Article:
A study by the University of Michigan and Tulane University has found that animal products are responsible for 83.5% of diet-related greenhouse gas emissions.
Researchers looked at the environmental impact of over 300 foods, and the diets of 16,000 Americans.
The foods studied were allocated into categories, with the categories of fruits, vegetables, cereals and grains, and nuts and seeds accounted for less than three percent of diet-related emissions each.
The consumption of legumes was found to be the least detrimental to the environment, accounting for only 0.3% of greenhouse gas emissions.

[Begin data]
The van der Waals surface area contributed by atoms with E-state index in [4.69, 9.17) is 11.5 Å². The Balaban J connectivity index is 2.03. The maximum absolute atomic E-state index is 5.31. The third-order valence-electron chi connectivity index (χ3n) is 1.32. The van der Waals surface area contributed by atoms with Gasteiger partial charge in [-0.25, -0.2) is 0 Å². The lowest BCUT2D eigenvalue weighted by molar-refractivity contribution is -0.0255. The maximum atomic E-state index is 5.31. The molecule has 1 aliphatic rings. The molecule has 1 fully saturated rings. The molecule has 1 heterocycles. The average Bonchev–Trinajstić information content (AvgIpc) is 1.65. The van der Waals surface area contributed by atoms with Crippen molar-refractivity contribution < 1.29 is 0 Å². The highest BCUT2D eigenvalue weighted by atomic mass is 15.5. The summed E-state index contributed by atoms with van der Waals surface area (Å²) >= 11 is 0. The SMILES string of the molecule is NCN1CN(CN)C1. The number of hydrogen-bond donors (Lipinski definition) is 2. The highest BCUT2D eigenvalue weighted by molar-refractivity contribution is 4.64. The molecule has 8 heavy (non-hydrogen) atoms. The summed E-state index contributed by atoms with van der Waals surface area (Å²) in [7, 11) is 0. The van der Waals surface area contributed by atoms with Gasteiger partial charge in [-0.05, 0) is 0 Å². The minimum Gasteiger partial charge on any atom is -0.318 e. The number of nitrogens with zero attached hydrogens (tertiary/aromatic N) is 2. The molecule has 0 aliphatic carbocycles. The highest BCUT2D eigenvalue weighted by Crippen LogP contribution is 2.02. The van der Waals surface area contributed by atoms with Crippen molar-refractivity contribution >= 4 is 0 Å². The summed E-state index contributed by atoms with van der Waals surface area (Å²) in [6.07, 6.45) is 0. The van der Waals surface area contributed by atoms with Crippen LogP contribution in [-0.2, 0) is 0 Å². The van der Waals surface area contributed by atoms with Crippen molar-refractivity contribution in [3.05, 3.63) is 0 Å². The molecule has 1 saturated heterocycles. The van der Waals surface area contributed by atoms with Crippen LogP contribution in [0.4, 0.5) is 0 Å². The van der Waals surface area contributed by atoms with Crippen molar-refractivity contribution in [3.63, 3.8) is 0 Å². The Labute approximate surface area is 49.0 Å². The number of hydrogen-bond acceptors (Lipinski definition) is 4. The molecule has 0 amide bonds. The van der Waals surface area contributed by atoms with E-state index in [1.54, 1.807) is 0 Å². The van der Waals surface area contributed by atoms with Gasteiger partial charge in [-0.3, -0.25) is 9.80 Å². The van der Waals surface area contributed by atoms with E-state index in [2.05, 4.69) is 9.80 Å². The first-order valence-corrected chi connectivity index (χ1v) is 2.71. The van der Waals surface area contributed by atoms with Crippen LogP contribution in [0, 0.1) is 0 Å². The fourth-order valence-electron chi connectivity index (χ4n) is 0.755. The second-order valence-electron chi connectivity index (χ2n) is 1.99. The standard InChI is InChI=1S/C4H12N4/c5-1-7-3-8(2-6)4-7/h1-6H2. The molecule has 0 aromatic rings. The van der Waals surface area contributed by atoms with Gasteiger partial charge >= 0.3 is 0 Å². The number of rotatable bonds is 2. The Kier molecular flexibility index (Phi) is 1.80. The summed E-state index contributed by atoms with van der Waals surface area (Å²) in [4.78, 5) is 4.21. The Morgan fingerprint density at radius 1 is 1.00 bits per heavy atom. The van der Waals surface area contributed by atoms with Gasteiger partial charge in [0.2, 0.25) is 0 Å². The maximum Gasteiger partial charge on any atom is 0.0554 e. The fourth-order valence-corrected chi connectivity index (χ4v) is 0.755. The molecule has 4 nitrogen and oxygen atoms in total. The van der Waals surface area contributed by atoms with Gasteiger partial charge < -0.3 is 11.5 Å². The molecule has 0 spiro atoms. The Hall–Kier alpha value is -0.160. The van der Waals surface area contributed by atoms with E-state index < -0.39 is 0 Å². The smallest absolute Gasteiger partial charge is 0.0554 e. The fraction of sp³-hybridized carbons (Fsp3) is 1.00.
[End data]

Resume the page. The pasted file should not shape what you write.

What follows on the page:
They also found that 20% of Americans, those who eat the highest amount of animal products, are responsible for 46% of food related greenhouse gas emissions.
The study stated: “the distribution of diet-related GHG and energy demand intensity for self-selected diets in the US, showing that the fifth of the diets with the highest carbon footprint account for 46% of the total diet-related GHGE burden.”
“Behavior change campaigns focused on these diet types could be an efficient and effective means of reducing US GHGE.”